In Akhaltsikhe, they met with Tsira Meskishvili, the head of the NGO Toleranti, who had worked as the facilitator for the FPA process in Adigeni. Toleranti is a local NGO focusing primarily on minority and humanitarian issues. Their experience in working with social change has proven very useful for facilitating the collective learning and strengthening of the rural communities, enabling them to become partners of the ECF.


In the communities of Dertseli, Naminauri, Tsikhisubani they learnt about FPA mobilization and how it was successfully introduced to the communities. The informal and on-site nature of these meetings was beneficial in illustrating the FPA on the ground. Following the successful FPA process, each of the three communities signed a long-term conservation agreement with the WWF, providing the Investment and ten years funding for the activities of the village associations. Based on agreed habitat management plans these include nature conservation as well as improved farming activities such as rotational grazing and increased hay making. In all three communities the leaders of each community organization explained not only what they were doing with regards to nature conservation but also showed them around the farms and shared with them the examples of other activities related to the FPA that benefited the community, such as cattle watering points at remote pastures.

One example of this is the agricultural tractor provided to Naminauri as part of the FPA investment to improve productivity of hay making. “They are very proud of it and are using it also for other purposes,” says Jernej Stritih who led the field tour. “ECF provided the community with hay making equipment, but they bought themselves a plow and are also using it to plow and plant and harvest potatoes. The tractor is an incredible asset and they are really taking care of it.”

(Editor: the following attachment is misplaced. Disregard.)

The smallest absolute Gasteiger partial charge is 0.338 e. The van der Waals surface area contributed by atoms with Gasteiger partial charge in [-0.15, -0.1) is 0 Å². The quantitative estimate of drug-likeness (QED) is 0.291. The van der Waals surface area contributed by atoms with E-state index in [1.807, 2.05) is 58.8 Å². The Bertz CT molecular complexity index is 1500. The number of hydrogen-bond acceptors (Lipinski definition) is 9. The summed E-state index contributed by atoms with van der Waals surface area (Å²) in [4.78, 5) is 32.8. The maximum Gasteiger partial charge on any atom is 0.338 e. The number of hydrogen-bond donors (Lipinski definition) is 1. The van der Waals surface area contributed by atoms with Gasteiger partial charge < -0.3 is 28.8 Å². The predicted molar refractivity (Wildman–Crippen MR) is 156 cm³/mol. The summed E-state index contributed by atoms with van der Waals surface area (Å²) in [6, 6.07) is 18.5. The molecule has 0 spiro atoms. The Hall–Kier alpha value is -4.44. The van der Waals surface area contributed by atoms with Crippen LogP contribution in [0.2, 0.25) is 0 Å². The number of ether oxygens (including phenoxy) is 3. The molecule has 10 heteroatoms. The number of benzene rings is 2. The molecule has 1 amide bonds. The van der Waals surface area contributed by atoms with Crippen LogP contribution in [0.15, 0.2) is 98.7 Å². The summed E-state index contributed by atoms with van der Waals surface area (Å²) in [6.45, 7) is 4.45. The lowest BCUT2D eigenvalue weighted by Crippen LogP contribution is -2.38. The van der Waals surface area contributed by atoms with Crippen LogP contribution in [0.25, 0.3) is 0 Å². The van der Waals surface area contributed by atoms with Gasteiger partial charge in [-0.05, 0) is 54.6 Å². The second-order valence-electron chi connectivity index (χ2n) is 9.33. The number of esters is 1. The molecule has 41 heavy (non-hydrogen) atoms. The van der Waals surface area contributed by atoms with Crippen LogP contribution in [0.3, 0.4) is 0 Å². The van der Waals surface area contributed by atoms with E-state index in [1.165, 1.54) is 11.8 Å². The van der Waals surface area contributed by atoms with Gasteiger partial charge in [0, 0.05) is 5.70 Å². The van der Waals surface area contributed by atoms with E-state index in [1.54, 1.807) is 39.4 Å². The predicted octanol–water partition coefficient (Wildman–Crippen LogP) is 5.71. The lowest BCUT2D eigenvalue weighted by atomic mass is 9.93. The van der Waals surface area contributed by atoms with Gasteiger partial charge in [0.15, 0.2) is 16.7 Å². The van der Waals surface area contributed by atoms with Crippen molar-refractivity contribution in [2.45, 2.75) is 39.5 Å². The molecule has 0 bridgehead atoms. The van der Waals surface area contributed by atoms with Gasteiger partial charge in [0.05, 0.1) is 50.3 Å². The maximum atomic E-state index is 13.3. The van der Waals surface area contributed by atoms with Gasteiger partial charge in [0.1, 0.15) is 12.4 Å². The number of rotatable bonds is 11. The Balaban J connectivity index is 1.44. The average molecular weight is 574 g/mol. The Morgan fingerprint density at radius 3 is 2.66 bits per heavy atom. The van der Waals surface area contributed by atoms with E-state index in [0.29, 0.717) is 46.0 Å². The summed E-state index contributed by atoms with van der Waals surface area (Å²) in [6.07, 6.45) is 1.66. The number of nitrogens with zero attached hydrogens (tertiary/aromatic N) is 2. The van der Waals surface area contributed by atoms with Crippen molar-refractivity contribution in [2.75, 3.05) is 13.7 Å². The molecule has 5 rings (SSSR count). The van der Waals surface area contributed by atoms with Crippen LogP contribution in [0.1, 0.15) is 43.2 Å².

After receiving support from other countries, the locals see it as their obligation to share their experience with other people in the world. They took this opportunity to pay it forward.


The locals of the three communities were very eager to share their knowledge and took it as their duty to share their experiences with the FPA and ECF as a whole. “After receiving support from other countries, the locals see it as their obligation to share their experience with other people in the world,” says Stritih. “So, they took this opportunity to pay it forward.”


In addition to experiencing the impacts of the FPA in the villages, the Kenyans were also treated to traditional Georgia hospitality and experienced an authentic Georgia ‘supra’ or dinner. Another highlight of their time in the Western Lesser Caucasus Mountains was seeing snow for the first time, off in the distance on the 2000+ meter peaks.